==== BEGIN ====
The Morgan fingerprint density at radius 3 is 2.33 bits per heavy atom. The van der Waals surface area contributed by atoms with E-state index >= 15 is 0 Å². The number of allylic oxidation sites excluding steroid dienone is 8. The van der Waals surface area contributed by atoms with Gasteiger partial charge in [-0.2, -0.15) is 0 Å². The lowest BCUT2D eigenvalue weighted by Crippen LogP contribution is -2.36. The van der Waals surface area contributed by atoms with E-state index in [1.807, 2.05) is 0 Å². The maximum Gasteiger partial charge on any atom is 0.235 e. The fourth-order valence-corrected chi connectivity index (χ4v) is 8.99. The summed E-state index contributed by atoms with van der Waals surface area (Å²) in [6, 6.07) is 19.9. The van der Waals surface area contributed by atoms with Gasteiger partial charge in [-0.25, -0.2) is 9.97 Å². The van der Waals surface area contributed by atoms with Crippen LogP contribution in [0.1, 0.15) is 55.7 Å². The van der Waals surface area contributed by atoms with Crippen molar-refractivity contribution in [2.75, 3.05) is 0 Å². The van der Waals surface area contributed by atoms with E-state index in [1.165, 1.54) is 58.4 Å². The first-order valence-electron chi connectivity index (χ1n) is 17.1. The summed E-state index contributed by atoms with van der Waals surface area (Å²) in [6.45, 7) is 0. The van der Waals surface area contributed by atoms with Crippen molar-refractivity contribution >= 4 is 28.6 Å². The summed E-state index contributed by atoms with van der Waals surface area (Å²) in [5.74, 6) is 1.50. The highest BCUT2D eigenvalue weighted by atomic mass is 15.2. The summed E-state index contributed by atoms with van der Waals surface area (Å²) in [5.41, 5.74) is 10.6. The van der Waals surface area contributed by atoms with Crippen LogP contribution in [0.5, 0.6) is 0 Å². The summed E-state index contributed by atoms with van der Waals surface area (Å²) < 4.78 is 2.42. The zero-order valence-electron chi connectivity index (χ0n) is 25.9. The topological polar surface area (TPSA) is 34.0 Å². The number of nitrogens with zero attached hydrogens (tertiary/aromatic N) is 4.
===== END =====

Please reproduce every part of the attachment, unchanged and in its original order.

The Morgan fingerprint density at radius 3 is 2.33 bits per heavy atom. The van der Waals surface area contributed by atoms with E-state index >= 15 is 0 Å². The number of allylic oxidation sites excluding steroid dienone is 8. The van der Waals surface area contributed by atoms with Gasteiger partial charge in [-0.2, -0.15) is 0 Å². The lowest BCUT2D eigenvalue weighted by Crippen LogP contribution is -2.36. The van der Waals surface area contributed by atoms with E-state index in [1.807, 2.05) is 0 Å². The maximum Gasteiger partial charge on any atom is 0.235 e. The fourth-order valence-corrected chi connectivity index (χ4v) is 8.99. The summed E-state index contributed by atoms with van der Waals surface area (Å²) in [6, 6.07) is 19.9. The van der Waals surface area contributed by atoms with Gasteiger partial charge in [-0.25, -0.2) is 9.97 Å². The van der Waals surface area contributed by atoms with Crippen LogP contribution in [0.1, 0.15) is 55.7 Å². The van der Waals surface area contributed by atoms with Crippen molar-refractivity contribution in [2.75, 3.05) is 0 Å². The van der Waals surface area contributed by atoms with E-state index in [1.165, 1.54) is 58.4 Å². The first-order valence-electron chi connectivity index (χ1n) is 17.1. The summed E-state index contributed by atoms with van der Waals surface area (Å²) in [6.45, 7) is 0. The van der Waals surface area contributed by atoms with Crippen molar-refractivity contribution >= 4 is 28.6 Å². The summed E-state index contributed by atoms with van der Waals surface area (Å²) in [5.74, 6) is 1.50. The highest BCUT2D eigenvalue weighted by atomic mass is 15.2. The summed E-state index contributed by atoms with van der Waals surface area (Å²) in [5.41, 5.74) is 10.6. The van der Waals surface area contributed by atoms with Crippen LogP contribution in [0.5, 0.6) is 0 Å². The summed E-state index contributed by atoms with van der Waals surface area (Å²) < 4.78 is 2.42. The zero-order valence-electron chi connectivity index (χ0n) is 25.9. The topological polar surface area (TPSA) is 34.0 Å². The number of nitrogens with zero attached hydrogens (tertiary/aromatic N) is 4.